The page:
I ironically titled this post like an essay for a reason: today a collector eager to learn something on the coinage of Lipara he would be in great difficulty, unless he gets the rare and expensive CNS volume. In fact online databases would surely non help him, because by now, after years of auctioned forgeries, on the internet there is very little genuine to see on this mint.
On this post I’ll point out some samples showing how many fakes of Lipara have been listed in recent years by ebay sellers and even more by major auction houses. This is not a comprehensive catalog of all the forgeries sold, just a gallery of samples.
Hemilitron CNS I.4
(at this link a genuine sample from BnF).
Let’s start from the most famous sample, the hemilitron CNS I.4/4
On September 2010 the Classical Numismatic Group listed for $2000 estimate this coin: Printed Auction 85, lot 207:
Soft look, rough surfaces and the remains of the casting seam should have alerted the auction house’s experts long before the catalog was published, however fortunately the lot was withdrawn before the end of the auction, when someone pointed out to the seller that one year earlier a twin of this coin was sold as modern replica on ebay:
Another sample was offered in 2011 by the Italian auction house InAsta, properly sold as replica. Ironically, this is the specimen where the casting seam was better disguised!
One year later another major auction house, the Italian ArtCoins Roma, listed as genuine (and later withdrew) another sample.
Despite nowadays this is a well known fake (here and here other samples from f.n.), still some “reputable” auction houses continue to list and sell this junk on their auctions, like the British TimeLine Auctions did on May 2015, realizing 260 GBP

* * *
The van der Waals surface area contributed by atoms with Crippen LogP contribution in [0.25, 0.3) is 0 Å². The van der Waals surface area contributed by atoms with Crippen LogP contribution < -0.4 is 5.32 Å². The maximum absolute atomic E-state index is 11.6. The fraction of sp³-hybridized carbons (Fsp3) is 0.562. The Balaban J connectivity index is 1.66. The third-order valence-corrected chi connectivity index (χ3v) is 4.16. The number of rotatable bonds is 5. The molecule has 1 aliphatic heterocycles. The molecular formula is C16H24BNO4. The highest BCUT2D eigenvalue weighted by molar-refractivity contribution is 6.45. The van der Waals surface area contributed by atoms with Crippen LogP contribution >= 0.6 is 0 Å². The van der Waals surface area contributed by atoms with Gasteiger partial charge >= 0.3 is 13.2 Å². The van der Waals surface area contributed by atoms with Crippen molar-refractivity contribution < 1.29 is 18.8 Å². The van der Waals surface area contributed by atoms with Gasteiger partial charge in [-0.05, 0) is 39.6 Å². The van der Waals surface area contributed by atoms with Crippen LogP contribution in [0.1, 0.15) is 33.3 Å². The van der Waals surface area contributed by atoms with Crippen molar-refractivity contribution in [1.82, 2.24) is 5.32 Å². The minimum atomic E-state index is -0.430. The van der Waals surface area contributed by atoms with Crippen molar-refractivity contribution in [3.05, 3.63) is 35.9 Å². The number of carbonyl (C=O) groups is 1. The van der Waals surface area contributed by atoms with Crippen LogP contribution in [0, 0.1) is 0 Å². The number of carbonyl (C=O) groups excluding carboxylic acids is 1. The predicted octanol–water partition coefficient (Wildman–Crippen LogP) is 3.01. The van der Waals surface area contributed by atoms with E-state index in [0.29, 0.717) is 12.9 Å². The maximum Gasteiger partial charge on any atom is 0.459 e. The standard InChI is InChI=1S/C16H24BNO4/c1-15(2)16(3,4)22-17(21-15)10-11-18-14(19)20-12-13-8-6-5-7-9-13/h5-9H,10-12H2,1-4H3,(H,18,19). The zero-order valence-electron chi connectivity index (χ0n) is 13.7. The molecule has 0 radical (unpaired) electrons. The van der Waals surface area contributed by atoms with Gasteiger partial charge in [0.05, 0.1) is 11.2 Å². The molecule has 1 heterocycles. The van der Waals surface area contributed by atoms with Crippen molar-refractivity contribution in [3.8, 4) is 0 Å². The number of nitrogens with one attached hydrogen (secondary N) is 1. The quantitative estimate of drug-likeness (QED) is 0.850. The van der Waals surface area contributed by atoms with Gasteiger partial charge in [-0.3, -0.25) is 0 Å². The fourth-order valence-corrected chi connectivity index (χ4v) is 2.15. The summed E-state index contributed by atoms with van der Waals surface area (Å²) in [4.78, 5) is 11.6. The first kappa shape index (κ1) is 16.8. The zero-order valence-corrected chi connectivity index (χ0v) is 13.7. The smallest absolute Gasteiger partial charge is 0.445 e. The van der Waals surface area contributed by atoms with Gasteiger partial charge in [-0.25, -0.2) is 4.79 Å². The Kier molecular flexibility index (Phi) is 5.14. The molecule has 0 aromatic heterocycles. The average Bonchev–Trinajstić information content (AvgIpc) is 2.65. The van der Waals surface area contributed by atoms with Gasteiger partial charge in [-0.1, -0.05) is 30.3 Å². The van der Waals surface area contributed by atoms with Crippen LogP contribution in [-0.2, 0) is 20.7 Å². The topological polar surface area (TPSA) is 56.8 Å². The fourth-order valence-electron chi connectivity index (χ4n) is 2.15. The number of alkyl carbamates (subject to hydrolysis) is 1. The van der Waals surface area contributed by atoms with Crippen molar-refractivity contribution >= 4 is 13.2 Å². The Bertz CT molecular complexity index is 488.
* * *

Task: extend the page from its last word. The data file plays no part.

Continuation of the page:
Hexas CNS I.6
(at this link a genuine sample, CNS plate coin, sold by CNG; here another genuine sample from British Museum)
The first was sold on ebay some weeks ago, on April 5 2016 (item n. 191829858472)…
This fake is pressed on a real ancient corroded flan. In this enlargement is visible the “impossible” detail of the dotted border impressed on the lower corroded plan:
It was sold for 72,49 Eur after 12 bids, the seller is selin-franc (beware, this is an alias of the notorius fake seller Aitnacoins, at this link a discussion from forvm that could be almost comical if we forget that we are dealing with a real criminal).
The second case for CNS I.6 is from a major French seller: CGB, who in 2010 has auctioned this coin, sold for 1.173 Eur final price:
All is wrong in this coin: those fractures screaming “pressed!”, the flat fields, the wrong conical shape of the flan which is inconsistent with the real coinage of Lipara, the disposition of dots on reverse, and also weight is wrong: half way between hexas and onkia, inconsistent with the metrological system of the mint. The experts of the auction house and the 11 bidders maybe they never saw a genuine specimen, and never opened Calciati’s book. Following a comparison when I put this coin between two genuine samples ex-Virzì, and I also attach the scan of all the genuine specimens listed on CNS, so you can understand by your eyes that this is just an expensive fake.